IBM takes its banking customers a step closer to adopting digital currencies. Six international banks were announced on Monday to sign letters of intent to issue stable currencies or digitized currencies backed by conventional currencies on World Wire, an IBM payment network using Pluchen Stellar. The network is designed to allow regulated enterprises to move value across borders – remittances or foreign currencies – more quickly and at lower cost than the old banking system.
So far, three banks have been identified – the Philippine-based RCBC, the Brazilian Banco Brasico and the South Korean bank of Busan – and the rest, which will be identified soon, will provide digital versions of the euro and the Indonesian rupee, pending regulatory approvals and other reviews, IBM said.
In fact, while the currency supported by Stronghold supported by the US dollar currently operates as an aid to the US currency, there are still no payment sites in the United States. In this regard, IBM received a “favorable verbal response” from US regulators, Lund said.
“So we start with markets outside the United States, but it will not be long before adding the US as a run-off point. It will be sometime this year. Said we will get to it, the third quarter or fourth quarter something like “
However, the World Wire platform has payment sites in 72 countries, through 48 currencies and 46 bank endpoints (including banks and money transmitters) where people can send or receive cash, according to IBM.
Apart from its digital currency, this arrangement opens up the possibility for banks to use Stellar’s digital currency, which can be used as a bridge currency when it is difficult to trade a stock for another. Lund also said World Wire could support other digital currencies, but only supported Stellar at the moment because financial institutions are lagging behind currency fluctuations.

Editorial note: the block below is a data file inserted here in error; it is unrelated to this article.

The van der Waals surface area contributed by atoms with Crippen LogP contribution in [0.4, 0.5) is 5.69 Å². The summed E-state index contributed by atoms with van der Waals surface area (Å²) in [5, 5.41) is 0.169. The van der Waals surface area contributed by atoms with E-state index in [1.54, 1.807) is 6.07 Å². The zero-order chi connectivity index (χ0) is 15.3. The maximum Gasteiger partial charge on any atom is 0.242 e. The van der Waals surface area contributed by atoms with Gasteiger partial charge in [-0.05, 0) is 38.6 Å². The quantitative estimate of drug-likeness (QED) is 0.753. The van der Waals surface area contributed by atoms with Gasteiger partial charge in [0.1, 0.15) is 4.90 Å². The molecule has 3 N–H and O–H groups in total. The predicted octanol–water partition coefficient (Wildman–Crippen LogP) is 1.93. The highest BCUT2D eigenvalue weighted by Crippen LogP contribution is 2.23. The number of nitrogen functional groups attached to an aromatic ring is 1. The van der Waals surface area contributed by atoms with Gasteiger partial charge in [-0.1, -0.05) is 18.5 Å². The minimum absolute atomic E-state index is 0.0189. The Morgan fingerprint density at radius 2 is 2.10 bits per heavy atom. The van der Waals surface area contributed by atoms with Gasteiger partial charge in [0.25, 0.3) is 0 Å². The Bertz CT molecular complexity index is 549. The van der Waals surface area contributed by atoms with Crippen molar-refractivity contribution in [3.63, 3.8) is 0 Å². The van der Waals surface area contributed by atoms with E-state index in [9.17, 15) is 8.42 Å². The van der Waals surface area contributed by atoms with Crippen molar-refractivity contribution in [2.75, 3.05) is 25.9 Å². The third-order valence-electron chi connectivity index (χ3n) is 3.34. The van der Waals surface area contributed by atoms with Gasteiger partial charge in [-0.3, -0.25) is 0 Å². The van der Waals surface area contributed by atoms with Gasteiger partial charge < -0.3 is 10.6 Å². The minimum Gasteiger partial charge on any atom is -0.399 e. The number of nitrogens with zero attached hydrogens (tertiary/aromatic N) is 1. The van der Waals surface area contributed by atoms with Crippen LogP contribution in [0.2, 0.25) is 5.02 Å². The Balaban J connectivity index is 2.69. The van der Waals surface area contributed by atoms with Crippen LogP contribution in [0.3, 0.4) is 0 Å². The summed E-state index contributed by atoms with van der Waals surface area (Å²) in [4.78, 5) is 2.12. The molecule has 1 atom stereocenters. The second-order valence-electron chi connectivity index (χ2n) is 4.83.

Stellar coin performance
World Wire may be the first big release for IBM and Stiller, but Big Blue is quietly working on this for some time, as in the late 2017 beta with a money transfer operator named KlickEx in the South Pacific.
It is part of Lundy’s earlier idea of how IBM will play its role in the future of financial services.
Stellar, set up by the founder of the former Reeble, Jad Mkaylab, made a lot of bold moves under his own power: So what is IBM bringing to the table?
“IBM is calling itself the ‘network operator’, while in fact it is Stellar who sets the standard for the protocol,” Lund said. With regard to IBM’s role, this includes maintaining the payment API and some basic system software that handles accounts and money flow for participants on the network.
IBM also has relationships with most banks on the planet. Lund also pointed out that IBM is “the most trusted auditor in the Stellar public network today,” which means that many other nodes are listening to their contract on which transactions should occur.
New Revenue Model
In addition to pushing Stellar and stable currencies to the lead in many banks and regulators, the IBM division is also exploring a new revenue model with World Wire. This may be a smart strategy because putting pressure on institutional players to show the potential for ROI is at least clear.
In line with this, the World Wire Network is free to join. Lund said the participants paid according to the value of the network. This is how the company maintains its revenue to support the network and therefore this method alone is a completely new way to engage the financial services sector that IBM has not done before.
Lund pointed out that the total figures for global payments are very spectacular, amounting to hundreds of billions of dollars a year that are traded across borders. As such, IBM intends to measure funds and impose a very modest amount of basis points on the value flowing through the network.